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Posted in CTBT | Tagged: , , , , , , , , , , | 1 Comment »

Pakistan’s Nuclear (In)security: Fact or Fiction?

Posted by K.E. White on May 19, 2009

Fears over the security of Pakistan’s nuclear arsenal have flooded the wires. But how real is this threat?

NPR’s May 6th report paints a worrisome, but not catastrophic picture, of Pakistan’s nukes: stating that the arsenal is secure, but as long as extremists operate in and control more of Pakistan, the risk of theft becomes more likely.

Steven R. David considers the nuclear threat from Pakistan more dangerous than the Cuban missile crisis. He views Pakistan’s refusal to add US-manufactured safety devices and divulge, combined with the real possibility that the Pakistani military and government collapse, makes shoring up Pakistan’s civilian government and command-and-control procedures an American foreign policy imperative.

(Note: I believe David’s article betrays a facile reading of history regarding today’s Pakistan vs. yesterday’s Cuba. Vasili Alexandrovich Arkipov’s, Russian submarine B-59’s second captain, voted against the use of nuclear weapons even though in the face of intense U.S. depth-charging. Arkipov’s dissent from his ship’s captain and chief political officer “saved the world from a nuclear cataclysm.” [Michael Krepon’s Better Safe Than Sorry: The Ironies of Living with the Bomb, page 36])

But Lawrence Korb, senior fellow at Center for American Progress, urges caution. He points to various reasons why the fear of the army collapsing, cooperating with extremists or the Pakistani state collapsing are overblown.

Korb’s key points:

  • “the Pakistani military, which numbers about 1 million soldiers, has enough brute force to prevent the Taliban from breaking out of the rural areas of the frontier provinces and into the heart of Pakistan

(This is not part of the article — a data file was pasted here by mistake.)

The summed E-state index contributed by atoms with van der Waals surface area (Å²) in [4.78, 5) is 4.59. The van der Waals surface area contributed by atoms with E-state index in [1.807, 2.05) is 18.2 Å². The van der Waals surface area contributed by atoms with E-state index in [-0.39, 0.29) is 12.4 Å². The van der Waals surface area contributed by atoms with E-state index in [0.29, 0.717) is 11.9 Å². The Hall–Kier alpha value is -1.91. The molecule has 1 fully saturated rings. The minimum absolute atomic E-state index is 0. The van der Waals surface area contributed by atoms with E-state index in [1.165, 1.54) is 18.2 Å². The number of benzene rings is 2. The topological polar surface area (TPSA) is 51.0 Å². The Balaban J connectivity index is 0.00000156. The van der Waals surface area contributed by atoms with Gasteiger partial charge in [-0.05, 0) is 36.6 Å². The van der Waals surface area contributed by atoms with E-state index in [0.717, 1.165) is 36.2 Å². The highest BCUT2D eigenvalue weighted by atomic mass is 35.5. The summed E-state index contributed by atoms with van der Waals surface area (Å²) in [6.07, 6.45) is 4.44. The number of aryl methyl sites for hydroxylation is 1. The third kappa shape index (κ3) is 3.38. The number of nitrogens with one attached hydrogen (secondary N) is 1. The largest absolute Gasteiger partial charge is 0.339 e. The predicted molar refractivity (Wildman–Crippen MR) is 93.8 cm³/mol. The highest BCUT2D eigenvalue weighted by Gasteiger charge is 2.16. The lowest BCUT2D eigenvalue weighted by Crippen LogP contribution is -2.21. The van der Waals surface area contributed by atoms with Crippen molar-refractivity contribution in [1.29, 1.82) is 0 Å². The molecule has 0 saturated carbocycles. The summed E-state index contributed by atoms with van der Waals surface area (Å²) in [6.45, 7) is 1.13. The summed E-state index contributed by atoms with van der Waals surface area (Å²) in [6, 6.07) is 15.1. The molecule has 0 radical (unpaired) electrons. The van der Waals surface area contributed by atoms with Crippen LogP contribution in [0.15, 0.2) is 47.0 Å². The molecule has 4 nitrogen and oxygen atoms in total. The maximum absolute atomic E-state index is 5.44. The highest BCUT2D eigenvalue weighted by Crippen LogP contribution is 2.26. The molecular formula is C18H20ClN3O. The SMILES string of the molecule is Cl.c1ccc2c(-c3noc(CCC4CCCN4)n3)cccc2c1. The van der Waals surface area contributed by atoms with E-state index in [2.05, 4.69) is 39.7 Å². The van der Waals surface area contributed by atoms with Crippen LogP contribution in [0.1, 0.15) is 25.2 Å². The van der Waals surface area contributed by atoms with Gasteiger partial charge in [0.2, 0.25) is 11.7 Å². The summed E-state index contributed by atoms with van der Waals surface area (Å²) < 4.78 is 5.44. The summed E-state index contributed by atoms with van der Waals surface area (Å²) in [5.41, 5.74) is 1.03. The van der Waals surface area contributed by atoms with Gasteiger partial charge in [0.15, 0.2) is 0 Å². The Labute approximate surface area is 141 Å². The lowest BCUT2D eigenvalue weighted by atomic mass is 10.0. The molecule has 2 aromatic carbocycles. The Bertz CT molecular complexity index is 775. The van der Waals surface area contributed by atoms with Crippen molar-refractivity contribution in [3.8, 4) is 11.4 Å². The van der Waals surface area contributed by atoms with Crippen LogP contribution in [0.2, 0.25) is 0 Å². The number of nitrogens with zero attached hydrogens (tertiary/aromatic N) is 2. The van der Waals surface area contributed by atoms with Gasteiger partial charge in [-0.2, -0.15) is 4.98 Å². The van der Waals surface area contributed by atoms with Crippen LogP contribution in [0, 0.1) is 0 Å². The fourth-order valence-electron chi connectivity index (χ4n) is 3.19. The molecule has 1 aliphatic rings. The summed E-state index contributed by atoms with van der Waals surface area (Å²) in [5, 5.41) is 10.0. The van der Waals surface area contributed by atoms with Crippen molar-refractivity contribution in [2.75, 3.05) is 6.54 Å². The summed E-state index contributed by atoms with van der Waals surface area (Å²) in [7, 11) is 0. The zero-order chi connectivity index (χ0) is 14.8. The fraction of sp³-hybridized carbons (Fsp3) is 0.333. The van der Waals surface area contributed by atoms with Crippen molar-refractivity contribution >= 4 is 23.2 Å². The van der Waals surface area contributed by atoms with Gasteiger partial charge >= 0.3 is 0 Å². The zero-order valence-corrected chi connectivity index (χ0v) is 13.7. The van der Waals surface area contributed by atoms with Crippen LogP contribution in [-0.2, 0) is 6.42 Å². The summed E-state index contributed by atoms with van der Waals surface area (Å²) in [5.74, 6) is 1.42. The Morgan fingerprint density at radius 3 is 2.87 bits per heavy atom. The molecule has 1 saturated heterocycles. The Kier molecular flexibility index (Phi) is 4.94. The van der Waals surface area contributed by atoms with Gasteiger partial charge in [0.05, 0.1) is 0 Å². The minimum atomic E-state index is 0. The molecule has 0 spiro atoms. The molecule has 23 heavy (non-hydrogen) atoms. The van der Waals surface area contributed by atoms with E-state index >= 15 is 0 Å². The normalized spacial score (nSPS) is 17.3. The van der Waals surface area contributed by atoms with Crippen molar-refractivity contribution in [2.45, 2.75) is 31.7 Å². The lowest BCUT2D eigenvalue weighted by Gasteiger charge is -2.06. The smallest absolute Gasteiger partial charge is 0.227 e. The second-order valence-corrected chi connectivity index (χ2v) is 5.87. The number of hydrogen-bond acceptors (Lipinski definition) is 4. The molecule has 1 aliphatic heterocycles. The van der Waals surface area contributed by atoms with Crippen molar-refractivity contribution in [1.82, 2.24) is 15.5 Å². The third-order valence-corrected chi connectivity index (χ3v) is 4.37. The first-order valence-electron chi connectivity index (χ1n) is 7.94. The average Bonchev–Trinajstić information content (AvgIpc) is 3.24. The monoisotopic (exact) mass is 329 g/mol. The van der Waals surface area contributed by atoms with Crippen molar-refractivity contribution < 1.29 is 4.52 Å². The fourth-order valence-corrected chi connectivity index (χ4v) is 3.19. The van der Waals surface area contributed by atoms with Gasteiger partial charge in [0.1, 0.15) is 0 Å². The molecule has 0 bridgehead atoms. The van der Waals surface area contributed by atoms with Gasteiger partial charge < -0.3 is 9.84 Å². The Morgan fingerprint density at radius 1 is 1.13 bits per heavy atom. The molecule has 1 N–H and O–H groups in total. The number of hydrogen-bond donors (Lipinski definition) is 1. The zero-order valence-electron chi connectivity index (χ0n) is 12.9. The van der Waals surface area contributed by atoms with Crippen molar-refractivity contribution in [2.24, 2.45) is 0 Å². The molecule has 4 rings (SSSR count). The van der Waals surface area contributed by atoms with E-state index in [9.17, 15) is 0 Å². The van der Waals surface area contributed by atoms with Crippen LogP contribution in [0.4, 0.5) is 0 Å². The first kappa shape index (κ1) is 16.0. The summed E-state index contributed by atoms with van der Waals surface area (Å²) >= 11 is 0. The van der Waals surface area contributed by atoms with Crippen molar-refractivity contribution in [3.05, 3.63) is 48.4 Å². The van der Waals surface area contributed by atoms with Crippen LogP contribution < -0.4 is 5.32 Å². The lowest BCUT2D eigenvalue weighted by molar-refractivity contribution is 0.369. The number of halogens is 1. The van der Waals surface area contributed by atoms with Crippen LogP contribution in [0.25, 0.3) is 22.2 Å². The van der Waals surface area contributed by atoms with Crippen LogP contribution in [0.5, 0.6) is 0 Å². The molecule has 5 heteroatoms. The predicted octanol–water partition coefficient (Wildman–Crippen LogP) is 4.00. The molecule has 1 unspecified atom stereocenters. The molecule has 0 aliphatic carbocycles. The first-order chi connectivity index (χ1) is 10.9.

• “It’s also important to note that Islamabad’s intelligence service, or ISI, which has been a renegade operation for nearly two decades, has been brought under the army’s control.
  • the Pakistani Army is composed mostly of Punjabis, and the Taliban insurgents are entirely Pashtun. Therefore, the army won’t let these insurgents, who they see as outsiders, take control of the heart of Pakistan (as opposed to the frontier areas) or the nuclear weapons.
  • The Pakistani Army jealously guards its reputation. In fact, it places a higher priority on its reputation and its interest than that of the country.”

Posted in Nuclear Weapons, Pakistan | Tagged: , , , , , , , , | Leave a Comment »

Blog-on-Blog: Boot-ing Gates Push for Weapon Systems Cuts

Posted by K.E. White on March 18, 2009

A Boston Globe article reveals that Defense Secretary Gates will be pushing Congress to cut certain weapons programs. The report comes after it was announced Gates would skip a NATO summit to focus on the defense budget.

A Boston Globe article reveals that Defense Secretary Gates will be pushing Congress to cut certain weapon programs. The report comes after it was announced Gates would skip a NATO summit “to focus on the defense budget.”

Max Boot comes out against Defense Secretary Gates emerging plans to cut weapon programs, as reported in today’s Boston Globe.

From the Globe report:

Two defense officials who were not authorized to speak publicly said Gates will announce up to a half-dozen major weapons cancellations later this month. Candidates include a new Navy destroyer, the Air Force’s F-22 fighter jet, and Army ground-combat vehicles, the officials said.

More cuts are planned for later this year after a review that could lead to reductions in programs such as aircraft carriers and nuclear arms, the officials said.